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National Politics|By Charlie Cook, June 27, 2017

There’s an old say­ing that close only counts in horse­shoes and hand gren­ades, and that’s cer­tainly how Demo­crats must feel after los­ing their third and fourth at­tempts of the year to wrestle away Re­pub­lic­an-held seats in spe­cial con­gres­sion­al elec­tions. In fair­ness, the first two shouldn’t fully count against them since the Demo­crat­ic Con­gres­sion­al Cam­paign Com­mit­tee was...

Governors Overview|By Jennifer Duffy, June 23, 2017

While most of the political world has been focused on special elections for vacant House seats and the developing congressional mid-term elections, the two gubernatorial contests that will take place this November and the 36 races on the ballot in 2018 have started to take shape.

National Politics|By Charlie Cook, June 23, 2017

For con­gres­sion­al Re­pub­lic­ans in the new norm of the Trump pres­id­ency, noth­ing is easy, and everything is hard. Rais­ing the debt ceil­ing in or­der to keep the gov­ern­ment from de­fault­ing on its debt is nor­mally easy; now it is hard. Passing an om­ni­bus budget bill to simply keep the gov­ern­ment op­er­at­ing (for­get the idea of passing the full bat­tery of 12 ap­pro­pri­ations...

National Politics|By Amy Walter, June 21, 2017

As I predicted back in March, Democratic House Leader Nancy Pelosi played an outsized role in the special elections held in GOP-leaning seats this spring. Republicans pounded the Atlanta airwaves in the GA-06 special election with thousands of ads attacking Democrat Jon Ossoff, who positioned himself as a moderate and a centrist, as a puppet for Pelosi’s “liberal agenda.”...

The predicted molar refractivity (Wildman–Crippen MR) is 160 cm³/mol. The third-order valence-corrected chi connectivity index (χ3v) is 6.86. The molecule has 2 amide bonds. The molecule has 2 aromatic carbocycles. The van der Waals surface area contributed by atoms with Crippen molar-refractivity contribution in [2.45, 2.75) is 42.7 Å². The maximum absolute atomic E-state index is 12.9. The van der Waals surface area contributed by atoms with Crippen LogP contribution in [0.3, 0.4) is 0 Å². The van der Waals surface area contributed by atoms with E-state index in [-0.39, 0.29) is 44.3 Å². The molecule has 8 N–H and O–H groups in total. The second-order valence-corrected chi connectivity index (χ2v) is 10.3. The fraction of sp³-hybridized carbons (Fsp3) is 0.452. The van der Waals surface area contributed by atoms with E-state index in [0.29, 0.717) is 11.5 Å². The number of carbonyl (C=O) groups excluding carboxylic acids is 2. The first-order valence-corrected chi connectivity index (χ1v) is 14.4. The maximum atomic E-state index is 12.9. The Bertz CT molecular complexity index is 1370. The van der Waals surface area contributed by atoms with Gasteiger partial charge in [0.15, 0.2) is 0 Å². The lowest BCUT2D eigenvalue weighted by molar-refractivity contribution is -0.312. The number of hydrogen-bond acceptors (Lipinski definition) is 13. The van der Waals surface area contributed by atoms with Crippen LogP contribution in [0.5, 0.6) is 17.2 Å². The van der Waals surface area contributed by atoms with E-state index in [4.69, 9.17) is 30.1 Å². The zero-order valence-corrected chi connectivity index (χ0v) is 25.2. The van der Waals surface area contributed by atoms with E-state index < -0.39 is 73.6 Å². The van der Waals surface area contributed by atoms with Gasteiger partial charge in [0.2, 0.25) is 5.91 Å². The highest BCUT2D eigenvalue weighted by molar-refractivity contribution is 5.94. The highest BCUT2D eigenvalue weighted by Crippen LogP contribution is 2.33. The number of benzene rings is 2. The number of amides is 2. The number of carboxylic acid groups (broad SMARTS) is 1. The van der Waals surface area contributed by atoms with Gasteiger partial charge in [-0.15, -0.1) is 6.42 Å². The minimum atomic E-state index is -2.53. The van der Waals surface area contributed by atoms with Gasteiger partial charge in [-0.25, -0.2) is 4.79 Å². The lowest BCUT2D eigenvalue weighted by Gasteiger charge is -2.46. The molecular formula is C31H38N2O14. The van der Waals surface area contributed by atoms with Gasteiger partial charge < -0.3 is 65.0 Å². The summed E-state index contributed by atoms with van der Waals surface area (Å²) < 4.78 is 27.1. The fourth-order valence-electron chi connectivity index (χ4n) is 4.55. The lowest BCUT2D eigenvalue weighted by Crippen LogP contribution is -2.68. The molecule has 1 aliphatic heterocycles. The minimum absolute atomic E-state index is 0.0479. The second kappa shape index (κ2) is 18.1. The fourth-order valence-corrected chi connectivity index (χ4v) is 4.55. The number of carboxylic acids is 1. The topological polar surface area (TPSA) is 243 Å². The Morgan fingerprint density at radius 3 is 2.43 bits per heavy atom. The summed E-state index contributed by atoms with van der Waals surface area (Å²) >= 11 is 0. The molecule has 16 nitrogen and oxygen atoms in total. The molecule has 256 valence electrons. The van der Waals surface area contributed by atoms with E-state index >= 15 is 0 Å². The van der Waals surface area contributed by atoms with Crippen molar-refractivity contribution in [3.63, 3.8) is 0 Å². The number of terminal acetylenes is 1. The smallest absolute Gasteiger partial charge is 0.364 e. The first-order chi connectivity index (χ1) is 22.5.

Georgia House|By David Wasserman, June 21, 2017

It's a devastating psychological blow for a party to spend over $30 million on a House special election and still lose. For Democrats, Jon Ossoff's defeat to Karen Handel stings, and the blame game is already raging: "Why did Ossoff run such a bland campaign? Why didn't he take a sledgehammer to Trump and the AHCA? Don't Democrats need to recruit little league coaches with deeper ties to their...

National Politics|By Charlie Cook, June 20, 2017

After the sense­less shoot­ing Wed­nes­day morn­ing at the Re­pub­lic­an base­ball prac­tice, writ­ing about elect­or­al polit­ics seems in­ap­pro­pri­ate. That column can wait.

House Overview|By David Wasserman, June 16, 2017

The huge story out of last week's UK parliamentary elections was that Prime Minister Theresa May's decision to call them backfired spectacularly. Less noticed here, but perhaps with much larger implications for American politics, was where Tories suffered their most embarrassing losses: the constituencies where a Labour victory, especially one led by the likes of Jeremy Corbyn, would have...

Virginia Governor|By Jennifer Duffy, June 16, 2017

Voters got a nail-biter of a primary night, just not the one they expected.

National Politics|By Charlie Cook, June 16, 2017

The score is now 2-1: Bri­tain has pro­duced two stun­ning elect­or­al sur­prises in the last year, the United States just one. While there is a danger in read­ing too much in­to the res­ults of in­di­vidu­al elec­tions, par­tic­u­larly one from an ocean away, there are some com­mon threads. Both Brexit and Don­ald Trump’s pres­id­en­tial vic­tory were about pop­u­lism, na­tion­al­ism,...

  • In 2014, a good political environment, a weakened Democratic President and several open Democratic-held seats in red states combined to give Senate Republicans a nine-seat gain and the majority. In 2016, the tables are turned. Republicans will defend 24 seats to just 10 for Democrats. Of those 24 seats, President Obama carried the states of five of them in 2012 by at least five points, and carried two more by one and three points. Neither party has been helped by open seats, particularly compared to the last three cycles. Democrats need five seats – or four if they retain the White House – to take back the majority. Wth two weeks before Election Day, Democrats appear to be on track to pick up between four and six seats.